King IV defines corporate governance as the exercise of ethical and effective leadership by the governing body towards the achievement of the following governance outcomes:

  • Ethical Culture 
  • Good performance 
  • Effective control 
  • Legitimacy 

Whereas its predecessor, King III, had 75 principles for organisations to follow, King III has reduced those to 17, with one applying to institutional investors only. That makes for a simplified, but still effective, guide to governance. For SMEs, especially those operating with an ESG lens, perhaps the most relevant of those is Principle 4. It states that:  “The governing body should appreciate that the organisation’s core purpose, its risks and opportunities, strategy, business model, performance and sustainable development are all inseparable elements of the value creation process.” 

Putting the right structures in place 

Once SMEs have familiarised themselves with the principles laid out in King IV, they can ensure that they put the right structures in place. What those structures look like will depend, at least in part, on where an SME is in its growth journey. 

Early on, for instance, the focus should be on ensuring that leadership roles within the organisation are clearly defined. You don’t, for example, want the CEO clearing payroll one month and the CTO doing it the next. Of course, it’s absolutely fine to have fail-safes in place, but everyone should be aware of their evolving roles and responsibilities as the organisation grows. 

Later on, when the organisation is looking for funding or to take on debt, it can set up a Board. That Board should, from the outset, be diverse and representative in terms of race and gender. 

Another area where SMEs can start putting the right structures in place early on is disclosure. Proper disclosure involves making customers, investors, and any people involved in doing business with the company aware of pertinent information. It’s particularly important for businesses with an ESG focus or which are seeking out investors who operate with an ESG lens. If a business isn’t fully transparent in its disclosures, it can’t get an accurate rating, jeapordising the chances of a complete investment deal. In other words, governance sets the tone for a business’ environmental and societal initiatives. Given that European investors increasingly require disclosure, it’s something that SMEs should get right from the start.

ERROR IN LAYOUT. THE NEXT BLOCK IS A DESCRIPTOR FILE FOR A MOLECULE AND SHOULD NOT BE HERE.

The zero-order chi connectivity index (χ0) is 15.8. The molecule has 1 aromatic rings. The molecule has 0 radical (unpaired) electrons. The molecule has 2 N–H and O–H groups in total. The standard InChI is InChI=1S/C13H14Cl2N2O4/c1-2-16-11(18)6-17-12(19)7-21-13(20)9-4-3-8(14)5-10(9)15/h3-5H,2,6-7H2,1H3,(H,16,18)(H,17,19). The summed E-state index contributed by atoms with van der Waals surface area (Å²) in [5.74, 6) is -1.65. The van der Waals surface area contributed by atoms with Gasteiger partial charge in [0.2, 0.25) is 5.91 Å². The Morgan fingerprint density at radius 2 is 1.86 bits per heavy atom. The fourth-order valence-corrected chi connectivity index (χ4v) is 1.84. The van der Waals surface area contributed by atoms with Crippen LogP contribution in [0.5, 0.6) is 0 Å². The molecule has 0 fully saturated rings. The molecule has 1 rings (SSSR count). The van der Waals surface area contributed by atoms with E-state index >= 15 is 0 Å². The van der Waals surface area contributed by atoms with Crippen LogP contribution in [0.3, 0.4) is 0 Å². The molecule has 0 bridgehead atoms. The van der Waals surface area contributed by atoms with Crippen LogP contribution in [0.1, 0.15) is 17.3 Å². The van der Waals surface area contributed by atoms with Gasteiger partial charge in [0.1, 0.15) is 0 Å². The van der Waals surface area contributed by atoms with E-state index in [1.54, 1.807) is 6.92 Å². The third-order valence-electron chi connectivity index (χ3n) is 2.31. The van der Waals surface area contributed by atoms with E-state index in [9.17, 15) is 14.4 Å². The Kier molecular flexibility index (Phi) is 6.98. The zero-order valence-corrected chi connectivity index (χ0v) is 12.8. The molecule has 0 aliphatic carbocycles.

The positive role investors can play 

Even with a resource like King IV and the right structures in place, SMEs may still struggle with some aspects of governance. Here, private equity investors have a significant role to play.

Most private equity firms have strict sets of governance guidelines they have to meet. Between advisory boards, investment councils, and various other measures, they’re well set to help out portfolio companies with governance. 

That’s especially true for investment houses with international funding or which look to set up portfolio companies for international exits. They likely know the governance requirements in those territories far better than their investees and can guide them through the process. It’s part of being a partner investor that empowers and capacitates investees, rather than simply providing capital and hoping for substantial returns. 

As such, private equity investors (particularly those investing with an ESG lens) should actively look for governance opportunities. 

Governance only becoming more critical 

As the world of business realigns to focus on impact, rather than purely on profit, ESG and governance in particular are becoming increasingly important. By focusing on best practice from the start, it becomes ingrained into the company’s culture. That in turn means that the step-up needed for every additional governance requirement is easier than it otherwise would be.  

This means that the company is a more attractive investment prospect and can finalise investment deals far quicker and smoother than would otherwise be the case. And, as international investors increasingly put strict ESG requirements in place, that can be a significant competitive advantage. 

Ultimately then, it should be clear that the days of viewing governance as a simple box-checking exercise are long gone. Instead, it should be seen as something that’s not just good for business in general but which is good for every business, no matter how big or small it is.